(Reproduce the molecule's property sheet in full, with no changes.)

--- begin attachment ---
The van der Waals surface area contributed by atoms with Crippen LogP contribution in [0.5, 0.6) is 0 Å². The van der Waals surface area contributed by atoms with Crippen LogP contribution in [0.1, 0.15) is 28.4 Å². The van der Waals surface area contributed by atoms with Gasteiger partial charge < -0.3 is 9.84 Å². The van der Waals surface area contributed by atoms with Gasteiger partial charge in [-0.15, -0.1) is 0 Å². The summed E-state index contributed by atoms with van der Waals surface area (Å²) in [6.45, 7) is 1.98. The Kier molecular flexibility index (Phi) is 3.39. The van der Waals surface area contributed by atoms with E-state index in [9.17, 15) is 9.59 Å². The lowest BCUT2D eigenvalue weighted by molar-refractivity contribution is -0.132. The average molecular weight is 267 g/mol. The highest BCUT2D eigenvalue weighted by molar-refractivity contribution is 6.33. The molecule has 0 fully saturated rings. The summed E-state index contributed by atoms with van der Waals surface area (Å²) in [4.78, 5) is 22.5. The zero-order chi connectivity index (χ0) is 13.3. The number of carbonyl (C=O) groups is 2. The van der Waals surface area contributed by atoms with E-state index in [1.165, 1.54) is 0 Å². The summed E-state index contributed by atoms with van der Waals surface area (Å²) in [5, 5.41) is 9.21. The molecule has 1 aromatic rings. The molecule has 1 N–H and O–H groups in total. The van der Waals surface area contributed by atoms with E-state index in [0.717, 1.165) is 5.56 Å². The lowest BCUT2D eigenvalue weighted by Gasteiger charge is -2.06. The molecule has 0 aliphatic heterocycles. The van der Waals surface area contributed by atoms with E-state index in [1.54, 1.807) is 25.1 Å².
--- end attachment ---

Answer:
The van der Waals surface area contributed by atoms with Crippen LogP contribution in [0.5, 0.6) is 0 Å². The van der Waals surface area contributed by atoms with Crippen LogP contribution in [0.1, 0.15) is 28.4 Å². The van der Waals surface area contributed by atoms with Gasteiger partial charge < -0.3 is 9.84 Å². The van der Waals surface area contributed by atoms with Gasteiger partial charge in [-0.15, -0.1) is 0 Å². The summed E-state index contributed by atoms with van der Waals surface area (Å²) in [6.45, 7) is 1.98. The Kier molecular flexibility index (Phi) is 3.39. The van der Waals surface area contributed by atoms with E-state index in [9.17, 15) is 9.59 Å². The lowest BCUT2D eigenvalue weighted by molar-refractivity contribution is -0.132. The average molecular weight is 267 g/mol. The highest BCUT2D eigenvalue weighted by molar-refractivity contribution is 6.33. The molecule has 0 fully saturated rings. The summed E-state index contributed by atoms with van der Waals surface area (Å²) in [4.78, 5) is 22.5. The zero-order chi connectivity index (χ0) is 13.3. The number of carbonyl (C=O) groups is 2. The van der Waals surface area contributed by atoms with E-state index in [1.165, 1.54) is 0 Å². The summed E-state index contributed by atoms with van der Waals surface area (Å²) in [5, 5.41) is 9.21. The molecule has 1 aromatic rings. The molecule has 1 N–H and O–H groups in total. The van der Waals surface area contributed by atoms with E-state index in [0.717, 1.165) is 5.56 Å². The lowest BCUT2D eigenvalue weighted by Gasteiger charge is -2.06. The molecule has 0 aliphatic heterocycles. The van der Waals surface area contributed by atoms with E-state index in [1.54, 1.807) is 25.1 Å².